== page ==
Medicare for All Calculator

The Medicare for All Calculator is a free, online, user-friendly tool based on a proposed financing plan for H.R. 676, the Expanded and Improved Medicare for All bill in Congress. With this calculator,, anyone can enter information anonymously about the number of people in the household with health insurance, their current income, a typical year’s health insurance premium and out of pocket health costs. Once this information is entered the calculator will determine the savings (in most cases) that HR 676 would provide if enacted.

H.R. 676 would expand Medicare to cover all Americans, regardless of age, income or disability. It eliminates ALL individual healthcare costs, premiums, co-pays and deductibles. It adds comprehensive healthcare coverage, including dental, vision, mental health, long-term care, prescription drugs and other benefits.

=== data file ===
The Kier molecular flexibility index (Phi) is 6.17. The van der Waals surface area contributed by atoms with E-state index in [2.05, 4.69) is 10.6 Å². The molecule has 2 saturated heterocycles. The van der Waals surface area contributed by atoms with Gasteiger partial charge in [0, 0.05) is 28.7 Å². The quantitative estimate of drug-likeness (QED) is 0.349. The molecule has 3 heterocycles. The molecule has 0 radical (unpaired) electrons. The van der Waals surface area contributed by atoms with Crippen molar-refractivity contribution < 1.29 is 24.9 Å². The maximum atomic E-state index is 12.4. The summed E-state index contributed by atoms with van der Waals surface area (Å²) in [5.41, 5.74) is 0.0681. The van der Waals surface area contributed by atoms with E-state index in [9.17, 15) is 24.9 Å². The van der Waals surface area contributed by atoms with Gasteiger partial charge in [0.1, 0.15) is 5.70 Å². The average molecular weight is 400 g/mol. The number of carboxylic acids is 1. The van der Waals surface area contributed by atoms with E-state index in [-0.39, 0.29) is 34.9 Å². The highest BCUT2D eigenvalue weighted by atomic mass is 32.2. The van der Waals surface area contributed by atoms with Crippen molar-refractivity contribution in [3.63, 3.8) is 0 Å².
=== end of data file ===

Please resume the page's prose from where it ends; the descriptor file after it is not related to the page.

We are indebted to Kris Hardy, owner of Albuquerque Software for his role in developing the Medicare for All Calculator. And to Health Action New Mexico for their sponsorship.

A group of concerned citizens, many who are former healthcare providers and associates, have formed the Medicare for All Speakers Bureau. We have created a 30 minute Power Point presentation which compares single-payer health system myths vs facts, gives the pertinent points of the bill and a picture of the financial analysis done by Gerald Friedman, PhD., Economics Professor at the University of Massachusetts at Amherst, on how to pay for this bill if enacted, “Funding HR 676”, published in 2013.

If your group would like to schedule a presentation email for more information.

Report to the PDA Action Alert Team: Key Outcomes of the 2019 Legislative Session

Hi, Everybody,

I want to begin by giving a huge thank you to everyone for all your email and phone messages urging our legislators to support legislation of importance to the progressive community. It is heartening to receive feedback from legislators agreeing with our sentiments.  Sure, there were the occasional responses disagreeing with our requests, but that just added evidence that they hear us and know that they have to deal with us.